Seventh Circuit rules proof of causation is required to recover in FCA actions.

False Claims Act
Calderon v. Carrington Mortgage Services LLC
Date: June 14, 2023

Issue: Whether relators must show proof that false statements were the proximate cause of any eventual default to recover under the False Claims Act (FCA).

‌Case Summary:  In a 3-0 decision, a Seventh Circuit panel ruled an FCA relator alleging false certifications for FHA insurance coverage must prove the false statement caused or increased the risk of a subsequent default.

Relator Michelle Calderon alleged Carrington Mortgage Services made false statements to the U.S. Department of Housing and Urban Development (HUD). According to Calderon, Carrington’s statements misrepresented borrowers’ risk levels when submitting applications to have loans covered by federal mortgage insurance. Federal mortgage insurance from the Federal Housing Administration (FHA) allows those considered too risky to apply for traditional mortgage by covering the losses for lenders if the borrower defaulted on the loan. Calderon claimed Carrington provided false information or omitted certain information, which would have made HUD consider these loans too risky or ineligible for federal mortgage insurance. Calderon sued alleging Carrington violated the FCA.

The district court granted summary judgment for Carrington. The court determined Calderon could not prove the alleged misrepresentations caused a monetary loss. The court emphasized a plaintiff must show actual and proximate cause to recover under the FCA. The court explained Calderon must show Carrington’s statements “played some role in causing or increasing the risk of subsequent default.” Calderon appealed the district court’s decision.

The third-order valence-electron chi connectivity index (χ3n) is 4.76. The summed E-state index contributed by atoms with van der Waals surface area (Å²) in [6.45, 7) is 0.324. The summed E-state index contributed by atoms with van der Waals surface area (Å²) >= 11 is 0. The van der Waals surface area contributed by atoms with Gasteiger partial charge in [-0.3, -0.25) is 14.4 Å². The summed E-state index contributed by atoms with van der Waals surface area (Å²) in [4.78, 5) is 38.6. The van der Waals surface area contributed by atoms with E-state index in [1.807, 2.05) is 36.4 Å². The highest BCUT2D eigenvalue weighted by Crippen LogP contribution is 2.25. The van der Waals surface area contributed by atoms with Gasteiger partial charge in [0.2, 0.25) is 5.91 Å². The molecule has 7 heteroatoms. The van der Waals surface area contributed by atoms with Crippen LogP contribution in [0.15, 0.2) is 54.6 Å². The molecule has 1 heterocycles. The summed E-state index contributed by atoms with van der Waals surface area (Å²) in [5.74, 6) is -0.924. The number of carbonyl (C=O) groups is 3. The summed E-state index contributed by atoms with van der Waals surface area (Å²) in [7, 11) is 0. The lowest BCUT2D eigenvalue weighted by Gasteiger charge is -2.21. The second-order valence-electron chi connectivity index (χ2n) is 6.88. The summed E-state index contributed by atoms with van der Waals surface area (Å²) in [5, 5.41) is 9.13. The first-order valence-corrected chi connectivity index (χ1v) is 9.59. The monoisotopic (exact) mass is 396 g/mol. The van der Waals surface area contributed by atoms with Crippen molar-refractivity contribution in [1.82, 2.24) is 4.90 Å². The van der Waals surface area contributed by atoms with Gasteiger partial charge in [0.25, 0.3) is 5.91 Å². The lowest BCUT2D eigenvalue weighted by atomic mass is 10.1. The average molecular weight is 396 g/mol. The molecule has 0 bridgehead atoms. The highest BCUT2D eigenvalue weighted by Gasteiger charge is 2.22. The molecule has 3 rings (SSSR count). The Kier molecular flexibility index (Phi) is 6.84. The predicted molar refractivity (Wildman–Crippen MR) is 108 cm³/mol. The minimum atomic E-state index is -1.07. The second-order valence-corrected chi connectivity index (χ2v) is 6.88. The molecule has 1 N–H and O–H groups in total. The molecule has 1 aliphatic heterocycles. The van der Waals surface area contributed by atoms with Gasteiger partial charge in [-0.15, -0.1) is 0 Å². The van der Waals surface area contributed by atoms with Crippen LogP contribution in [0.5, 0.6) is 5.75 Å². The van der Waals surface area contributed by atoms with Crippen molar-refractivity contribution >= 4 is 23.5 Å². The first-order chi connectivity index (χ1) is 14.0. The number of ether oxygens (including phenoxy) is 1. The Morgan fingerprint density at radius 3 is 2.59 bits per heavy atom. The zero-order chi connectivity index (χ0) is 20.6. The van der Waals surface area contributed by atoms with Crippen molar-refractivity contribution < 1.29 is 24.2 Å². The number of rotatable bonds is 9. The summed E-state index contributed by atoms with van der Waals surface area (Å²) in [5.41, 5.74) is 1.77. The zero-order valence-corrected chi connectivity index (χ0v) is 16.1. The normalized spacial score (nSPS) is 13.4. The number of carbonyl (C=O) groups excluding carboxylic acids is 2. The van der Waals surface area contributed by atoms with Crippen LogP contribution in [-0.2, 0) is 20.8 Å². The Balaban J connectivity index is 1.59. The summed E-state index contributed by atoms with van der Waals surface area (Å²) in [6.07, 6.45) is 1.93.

On appeal, the Seventh Circuit affirmed. Calderon attempted to show Carrington’s statements caused a default by presenting statistical analysis and loan-by-loan analysis. However, the court determined this information did not show a causal link to default. According to the panel, Carrington’s false certification to HUD “must not only be material, they also must cause a foreseeable harm: a type that a reasonable person would see as a likely result of his or her conduct.” The panel explained to show proximate causation, Calderon needed to put forward evidence suggesting the false certifications in the reviewed loans were the foreseeable cause of the later defaults. The panel relied on the Fight Circuit’s reasoning in United States v. Miller, and the Third Circuit’s reasoning in United States v. Hibbs, which made explicit statements about the need to prove what caused the defaults to recover.

Calderon argued she should be allowed to extrapolate causation from a generalized statistical analysis of Carrington’s federally insured loans. Carrington contended Calderon had to proceed loan by loan through the 349 loans and show how each allegedly false statement caused each loan’s default. The panel did not resolve which method was appropriate. The panel found Calderon did not meet her burden under either method.

Bottom Line: The decision clarifies the high bar for relators to prove proximate causation in FCA suits. FCA relators must develop evidence concerning the reason for default on loans for which they assert their claims.

Documents: Opinion